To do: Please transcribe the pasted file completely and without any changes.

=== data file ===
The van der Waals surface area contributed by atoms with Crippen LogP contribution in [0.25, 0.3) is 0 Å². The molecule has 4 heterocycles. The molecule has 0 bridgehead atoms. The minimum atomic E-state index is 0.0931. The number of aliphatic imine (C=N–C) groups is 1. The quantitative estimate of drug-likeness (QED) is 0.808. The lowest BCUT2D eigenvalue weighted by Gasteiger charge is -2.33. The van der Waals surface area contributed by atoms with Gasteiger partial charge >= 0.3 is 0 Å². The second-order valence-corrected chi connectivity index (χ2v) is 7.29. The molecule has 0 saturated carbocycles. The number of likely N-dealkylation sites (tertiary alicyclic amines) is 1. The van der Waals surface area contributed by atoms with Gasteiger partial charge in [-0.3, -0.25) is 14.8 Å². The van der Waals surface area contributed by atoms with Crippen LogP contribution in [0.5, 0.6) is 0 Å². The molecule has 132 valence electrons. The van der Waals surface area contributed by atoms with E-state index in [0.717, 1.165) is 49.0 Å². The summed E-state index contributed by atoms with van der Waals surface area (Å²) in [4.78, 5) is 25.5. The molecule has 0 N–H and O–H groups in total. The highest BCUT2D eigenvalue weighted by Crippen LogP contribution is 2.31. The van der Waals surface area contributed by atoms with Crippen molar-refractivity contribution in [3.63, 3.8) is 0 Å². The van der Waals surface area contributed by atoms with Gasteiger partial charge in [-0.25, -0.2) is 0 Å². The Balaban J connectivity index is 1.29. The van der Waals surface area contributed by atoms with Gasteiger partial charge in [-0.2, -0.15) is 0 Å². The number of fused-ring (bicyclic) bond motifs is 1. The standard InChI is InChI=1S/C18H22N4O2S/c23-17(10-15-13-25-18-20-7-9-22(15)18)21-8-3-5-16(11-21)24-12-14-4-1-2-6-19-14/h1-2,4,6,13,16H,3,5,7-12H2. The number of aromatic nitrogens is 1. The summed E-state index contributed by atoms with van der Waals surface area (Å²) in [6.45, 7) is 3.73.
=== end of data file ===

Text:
The van der Waals surface area contributed by atoms with Crippen LogP contribution in [0.25, 0.3) is 0 Å². The molecule has 4 heterocycles. The molecule has 0 bridgehead atoms. The minimum atomic E-state index is 0.0931. The number of aliphatic imine (C=N–C) groups is 1. The quantitative estimate of drug-likeness (QED) is 0.808. The lowest BCUT2D eigenvalue weighted by Gasteiger charge is -2.33. The van der Waals surface area contributed by atoms with Gasteiger partial charge >= 0.3 is 0 Å². The second-order valence-corrected chi connectivity index (χ2v) is 7.29. The molecule has 0 saturated carbocycles. The number of likely N-dealkylation sites (tertiary alicyclic amines) is 1. The van der Waals surface area contributed by atoms with Gasteiger partial charge in [-0.3, -0.25) is 14.8 Å². The van der Waals surface area contributed by atoms with Crippen LogP contribution in [0.5, 0.6) is 0 Å². The molecule has 132 valence electrons. The van der Waals surface area contributed by atoms with E-state index in [0.717, 1.165) is 49.0 Å². The summed E-state index contributed by atoms with van der Waals surface area (Å²) in [4.78, 5) is 25.5. The molecule has 0 N–H and O–H groups in total. The highest BCUT2D eigenvalue weighted by Crippen LogP contribution is 2.31. The van der Waals surface area contributed by atoms with Crippen molar-refractivity contribution in [3.63, 3.8) is 0 Å². The van der Waals surface area contributed by atoms with Gasteiger partial charge in [-0.25, -0.2) is 0 Å². The Balaban J connectivity index is 1.29. The van der Waals surface area contributed by atoms with Gasteiger partial charge in [-0.2, -0.15) is 0 Å². The number of fused-ring (bicyclic) bond motifs is 1. The standard InChI is InChI=1S/C18H22N4O2S/c23-17(10-15-13-25-18-20-7-9-22(15)18)21-8-3-5-16(11-21)24-12-14-4-1-2-6-19-14/h1-2,4,6,13,16H,3,5,7-12H2. The number of aromatic nitrogens is 1. The summed E-state index contributed by atoms with van der Waals surface area (Å²) in [6.45, 7) is 3.73.